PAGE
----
The current curriculum and textbook for Chinese is very good, in my opinion. In the past, Oral was always treated like a separate segment and I remember having to get oral help books from Popular. Those books grouped crucial vocabulary by topics. E.g. “Scene at the school canteen” would have all the vocabulary associated with canteen and food. It was always disassociated with the textbook lessons. The current textbook incorporates these into the each lesson, so the children now learn a lot more vocabulary from the textbook than before. The topics are also more in line with the text of the lesson. The whole approach is more holistic and systematic. The kids also learn a lot more conversational language skill.
So what you can do minimally is to open up the textbook, look at the beginning of each lesson, and go through the list of vocabulary with your child. If you can, look at the next page and practise the type of Q&A stated there for the topic. Bear in mind that your child do not need to know how to write those words. It is purely for vocabulary store. This will help a lot towards your child doing well for Oral.
Finally, get your child to read out loud the text of each lesson until he can do it smoothly. If you can get him to read a storybook out loud, by all means do so. But the text in the textbook is the minimum. This will help to practise the reading segment of the Oral test. Practising reading is like a physical exercise, much like practising for sports or practising an instrument.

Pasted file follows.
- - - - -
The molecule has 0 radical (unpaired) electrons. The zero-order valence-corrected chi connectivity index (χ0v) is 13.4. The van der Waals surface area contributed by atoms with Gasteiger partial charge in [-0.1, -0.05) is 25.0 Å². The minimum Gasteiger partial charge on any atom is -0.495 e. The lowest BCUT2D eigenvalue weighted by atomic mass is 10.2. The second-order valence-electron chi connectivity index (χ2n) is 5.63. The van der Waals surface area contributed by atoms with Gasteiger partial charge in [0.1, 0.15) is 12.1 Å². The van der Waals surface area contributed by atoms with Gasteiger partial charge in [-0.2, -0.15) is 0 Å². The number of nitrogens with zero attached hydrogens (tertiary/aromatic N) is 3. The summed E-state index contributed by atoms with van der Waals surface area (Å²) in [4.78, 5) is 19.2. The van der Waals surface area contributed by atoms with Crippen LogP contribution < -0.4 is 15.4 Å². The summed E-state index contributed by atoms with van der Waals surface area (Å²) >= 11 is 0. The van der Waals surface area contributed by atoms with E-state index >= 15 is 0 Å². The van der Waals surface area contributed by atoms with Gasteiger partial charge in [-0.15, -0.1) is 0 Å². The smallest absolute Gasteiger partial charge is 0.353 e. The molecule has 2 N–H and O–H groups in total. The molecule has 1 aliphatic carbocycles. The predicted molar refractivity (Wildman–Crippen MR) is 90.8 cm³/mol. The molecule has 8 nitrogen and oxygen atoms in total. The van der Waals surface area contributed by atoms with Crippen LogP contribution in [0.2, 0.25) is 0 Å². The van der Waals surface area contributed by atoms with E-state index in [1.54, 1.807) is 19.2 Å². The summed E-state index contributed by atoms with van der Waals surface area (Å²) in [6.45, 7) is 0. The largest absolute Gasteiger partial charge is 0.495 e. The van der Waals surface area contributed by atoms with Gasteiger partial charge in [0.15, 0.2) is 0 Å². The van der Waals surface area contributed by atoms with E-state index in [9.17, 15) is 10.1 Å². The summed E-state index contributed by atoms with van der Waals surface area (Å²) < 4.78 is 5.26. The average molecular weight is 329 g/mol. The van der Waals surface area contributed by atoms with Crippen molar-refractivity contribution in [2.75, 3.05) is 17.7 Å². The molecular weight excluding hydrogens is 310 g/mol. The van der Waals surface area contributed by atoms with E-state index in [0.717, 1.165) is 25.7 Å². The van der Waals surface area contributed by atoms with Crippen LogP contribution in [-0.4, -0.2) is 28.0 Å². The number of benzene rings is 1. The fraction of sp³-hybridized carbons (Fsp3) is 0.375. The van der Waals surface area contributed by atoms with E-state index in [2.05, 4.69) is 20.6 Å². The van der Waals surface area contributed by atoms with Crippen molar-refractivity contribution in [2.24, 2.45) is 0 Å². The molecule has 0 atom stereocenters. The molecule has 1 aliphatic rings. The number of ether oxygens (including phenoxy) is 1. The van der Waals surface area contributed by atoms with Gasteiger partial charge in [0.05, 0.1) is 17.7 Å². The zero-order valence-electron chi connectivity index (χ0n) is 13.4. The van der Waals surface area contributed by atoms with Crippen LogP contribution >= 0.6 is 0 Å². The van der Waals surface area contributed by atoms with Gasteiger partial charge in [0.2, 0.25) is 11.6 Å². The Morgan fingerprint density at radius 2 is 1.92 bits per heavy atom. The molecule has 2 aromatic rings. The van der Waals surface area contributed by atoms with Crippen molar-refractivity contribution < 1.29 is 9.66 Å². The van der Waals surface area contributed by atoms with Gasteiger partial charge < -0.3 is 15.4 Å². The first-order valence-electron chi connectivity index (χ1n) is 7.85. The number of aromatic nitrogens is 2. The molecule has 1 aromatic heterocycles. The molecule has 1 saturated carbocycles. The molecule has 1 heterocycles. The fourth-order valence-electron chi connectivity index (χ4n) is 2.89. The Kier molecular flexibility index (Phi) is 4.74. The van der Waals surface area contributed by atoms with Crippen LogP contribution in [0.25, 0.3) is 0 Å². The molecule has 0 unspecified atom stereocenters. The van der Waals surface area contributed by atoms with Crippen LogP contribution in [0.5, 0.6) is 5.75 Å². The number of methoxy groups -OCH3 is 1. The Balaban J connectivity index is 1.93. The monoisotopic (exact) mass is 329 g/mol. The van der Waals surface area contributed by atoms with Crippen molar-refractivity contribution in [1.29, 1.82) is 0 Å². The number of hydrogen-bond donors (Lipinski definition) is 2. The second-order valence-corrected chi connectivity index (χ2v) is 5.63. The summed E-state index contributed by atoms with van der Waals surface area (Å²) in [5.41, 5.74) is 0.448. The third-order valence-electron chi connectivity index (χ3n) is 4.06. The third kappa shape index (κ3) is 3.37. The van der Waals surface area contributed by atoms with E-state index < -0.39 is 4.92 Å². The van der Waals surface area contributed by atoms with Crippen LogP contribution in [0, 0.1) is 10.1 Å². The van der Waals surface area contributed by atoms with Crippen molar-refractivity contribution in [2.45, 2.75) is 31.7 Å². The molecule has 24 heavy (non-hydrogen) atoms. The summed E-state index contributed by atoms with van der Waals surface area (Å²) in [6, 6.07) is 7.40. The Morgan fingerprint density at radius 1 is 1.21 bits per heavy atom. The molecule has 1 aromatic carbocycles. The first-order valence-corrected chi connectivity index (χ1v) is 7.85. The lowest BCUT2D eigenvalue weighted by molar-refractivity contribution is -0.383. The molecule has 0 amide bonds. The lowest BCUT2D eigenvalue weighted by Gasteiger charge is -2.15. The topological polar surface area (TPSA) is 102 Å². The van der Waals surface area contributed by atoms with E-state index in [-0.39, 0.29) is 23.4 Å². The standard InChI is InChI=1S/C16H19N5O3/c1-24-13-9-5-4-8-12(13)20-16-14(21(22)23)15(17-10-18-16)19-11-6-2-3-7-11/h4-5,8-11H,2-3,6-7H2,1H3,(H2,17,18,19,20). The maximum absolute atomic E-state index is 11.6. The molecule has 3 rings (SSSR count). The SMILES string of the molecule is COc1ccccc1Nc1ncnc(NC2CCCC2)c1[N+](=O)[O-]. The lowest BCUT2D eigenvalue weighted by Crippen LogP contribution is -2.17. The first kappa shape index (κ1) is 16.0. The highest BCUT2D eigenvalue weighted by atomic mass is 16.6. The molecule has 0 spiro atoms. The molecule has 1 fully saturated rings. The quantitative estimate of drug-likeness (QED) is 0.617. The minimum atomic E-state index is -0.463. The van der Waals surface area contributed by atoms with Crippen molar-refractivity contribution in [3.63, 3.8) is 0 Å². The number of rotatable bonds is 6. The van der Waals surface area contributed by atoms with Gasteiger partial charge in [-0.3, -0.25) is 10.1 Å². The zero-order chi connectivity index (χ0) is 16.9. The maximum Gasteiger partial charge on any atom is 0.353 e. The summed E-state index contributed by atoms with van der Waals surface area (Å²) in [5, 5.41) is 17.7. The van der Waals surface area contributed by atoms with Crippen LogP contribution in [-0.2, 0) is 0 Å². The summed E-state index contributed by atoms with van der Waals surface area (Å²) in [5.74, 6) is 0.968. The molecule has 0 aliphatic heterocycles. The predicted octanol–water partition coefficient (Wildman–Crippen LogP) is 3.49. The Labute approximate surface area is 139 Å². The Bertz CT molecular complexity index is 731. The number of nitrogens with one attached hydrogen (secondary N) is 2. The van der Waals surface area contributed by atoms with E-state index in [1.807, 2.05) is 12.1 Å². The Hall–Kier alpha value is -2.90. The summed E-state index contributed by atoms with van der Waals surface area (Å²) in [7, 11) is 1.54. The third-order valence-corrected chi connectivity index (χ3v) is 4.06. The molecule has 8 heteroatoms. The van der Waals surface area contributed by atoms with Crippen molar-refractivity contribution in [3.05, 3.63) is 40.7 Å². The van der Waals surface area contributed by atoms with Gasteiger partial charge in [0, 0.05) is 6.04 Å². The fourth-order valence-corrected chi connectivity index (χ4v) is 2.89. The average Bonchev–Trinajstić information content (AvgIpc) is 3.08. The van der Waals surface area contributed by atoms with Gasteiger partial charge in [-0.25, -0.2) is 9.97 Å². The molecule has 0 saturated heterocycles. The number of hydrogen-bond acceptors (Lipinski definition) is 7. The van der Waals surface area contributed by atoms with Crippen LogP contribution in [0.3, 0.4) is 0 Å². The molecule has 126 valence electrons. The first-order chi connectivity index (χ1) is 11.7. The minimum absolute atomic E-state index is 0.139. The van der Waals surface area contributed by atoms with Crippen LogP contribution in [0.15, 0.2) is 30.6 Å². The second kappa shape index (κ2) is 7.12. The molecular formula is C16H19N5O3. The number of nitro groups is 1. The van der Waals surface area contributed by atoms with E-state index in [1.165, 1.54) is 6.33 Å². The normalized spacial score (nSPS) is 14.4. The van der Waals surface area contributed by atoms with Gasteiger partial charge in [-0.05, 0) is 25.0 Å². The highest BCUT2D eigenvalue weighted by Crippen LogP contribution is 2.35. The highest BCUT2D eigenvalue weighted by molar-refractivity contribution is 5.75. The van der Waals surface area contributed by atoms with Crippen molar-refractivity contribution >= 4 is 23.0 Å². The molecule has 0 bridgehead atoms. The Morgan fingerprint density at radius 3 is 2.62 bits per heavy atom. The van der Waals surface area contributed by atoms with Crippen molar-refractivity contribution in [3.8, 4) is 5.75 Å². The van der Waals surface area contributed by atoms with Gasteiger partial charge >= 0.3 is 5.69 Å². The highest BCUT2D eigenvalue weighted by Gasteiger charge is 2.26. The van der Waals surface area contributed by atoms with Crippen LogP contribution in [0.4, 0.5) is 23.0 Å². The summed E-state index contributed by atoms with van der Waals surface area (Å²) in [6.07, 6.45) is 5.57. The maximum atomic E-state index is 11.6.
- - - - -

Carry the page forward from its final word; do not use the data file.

Nothing much you can do about it. So choose your battle. This one is not for you to fight.
4. Written Paper
The hardest is the Comprehension passages. Kids who have trouble with Chinese usually struggle with this the most. There are certain techniques to tackle this section but I think the school teachers are able to teach your children all they need to know.
However, there is something you can do at home to help with the other sections. That is, to make sure that your child is able to read and write what is in the 识读字 and 识写字 list. Just by making sure that this is done well will help your child to score well in the beginning sections of the Written paper. It is one thing to lose marks at the Comprehension passages because you cannot understand the passage or cannot express the answers well enough; it is criminal to lose marks for something that you are actually able to learn from the textbooks. To me, this is like the minimum the kid should do for basic revision.
Turn to the last few pages of the textbook and look for a Table that looks like this :
识读字 are characters that your child need to know how to read. This is the middle column.
识写字 are characters that your child need to know how to write. This is the right hand column of the table. You can use this table or you can simply make sure that you periodically revise your child’s Spelling List from school. The teachers will ensure that the list of words in the spelling list incorporates the ones in this table and more.
Lastly, if you can, revise the 词语 vocabulary in the text. There should be 3 texts in each lesson. The first is for children with very weak Chinese foundation. The one you want to look at is the 核心 or the Core Text.